SAN DIEGO — Carsharing is in the early stages of a “major transformation” that will continue over the next decade, driven in part by greater penetration of electric vehicles in carsharing fleets, John Gartner research director at Navigant Research, said during a presentation at Auto Finance Innovation 2017 last week.
The electric vehicle carshare fleets will likely be used to serve urban areas, Gartner told attendees. There is a “great opportunity” for partnerships between automakers and non-profit carshare organizations in particular, he added. Considering EVs are more low maintenance than a traditional car, an electric carshare service is a great option for subprime or lower-income individuals in urban areas.
“As cities look to restrict the use of gas and diesel cars in city centers, that will push carsharing fleets toward electrification,” he said. “EVs are also an attractive option for carshare services because it costs much less to charge a car than to fuel it with gas or diesel — although they do present some operational challenges relating to charging, which is going to drive a shift in the charging model for shared fleets.”
To that end, automakers are looking to use shared-mobility services as a channel for EV deployment, he said. “In our most recent carsharing report, Navigant estimated [EVs] comprise around 15% of the global carshare fleet.”
Additionally, there is “a lot of potential” for automakers to funnel off-lease electric vehicles into carshare programs, because “there are significant end-of-lease EVs coming back into market, and they need to deal with that,” he said.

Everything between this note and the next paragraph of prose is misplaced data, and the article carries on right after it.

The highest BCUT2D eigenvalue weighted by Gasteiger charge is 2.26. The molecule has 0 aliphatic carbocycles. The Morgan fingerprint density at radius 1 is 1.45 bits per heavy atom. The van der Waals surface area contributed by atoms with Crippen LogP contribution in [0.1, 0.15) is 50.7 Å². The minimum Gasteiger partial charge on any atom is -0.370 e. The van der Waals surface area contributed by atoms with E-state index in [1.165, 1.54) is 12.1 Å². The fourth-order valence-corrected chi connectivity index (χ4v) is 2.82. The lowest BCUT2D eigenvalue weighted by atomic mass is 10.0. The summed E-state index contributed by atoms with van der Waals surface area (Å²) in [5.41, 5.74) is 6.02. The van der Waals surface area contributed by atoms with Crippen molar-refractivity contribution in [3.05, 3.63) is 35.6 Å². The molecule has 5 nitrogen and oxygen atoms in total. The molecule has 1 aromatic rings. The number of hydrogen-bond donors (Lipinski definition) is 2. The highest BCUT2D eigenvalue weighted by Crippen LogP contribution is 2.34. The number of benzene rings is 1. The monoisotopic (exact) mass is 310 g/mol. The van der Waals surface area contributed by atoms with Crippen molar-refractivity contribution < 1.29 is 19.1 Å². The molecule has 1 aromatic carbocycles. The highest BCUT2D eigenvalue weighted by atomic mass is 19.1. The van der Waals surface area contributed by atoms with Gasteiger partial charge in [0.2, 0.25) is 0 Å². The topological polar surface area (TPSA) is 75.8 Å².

There is a “great opportunity” for partnerships between automakers and non-profit carshare organizations in particular, Gartner said. Considering EVs are more low maintenance than a traditional car, a carshare service using off-lease EVs is a great option for subprime or lower-income individuals in urban areas, he added.
More manufacturers are entering the carshare space — many of which are by a trial basis — but in 10 years, Navigant expects virtually all the major automakers to offer some kind of shared-vehicle service, Gartner predicted.
“The [carshare] market will likely be shifting more toward large carshare companies, with smaller ones being bought out, or possibly closing their doors, as the bigger players enter new cities,” he said. “We’ve already seen automakers like Daimler and BMW make a big splash in the market — their services now make up around 20% of global carshare membership figures.”
Carsharing membership is expected to continue growing — from over 4 million members today to 24 million members globally by 2024, Gartner said.1 - Reader Likes This Post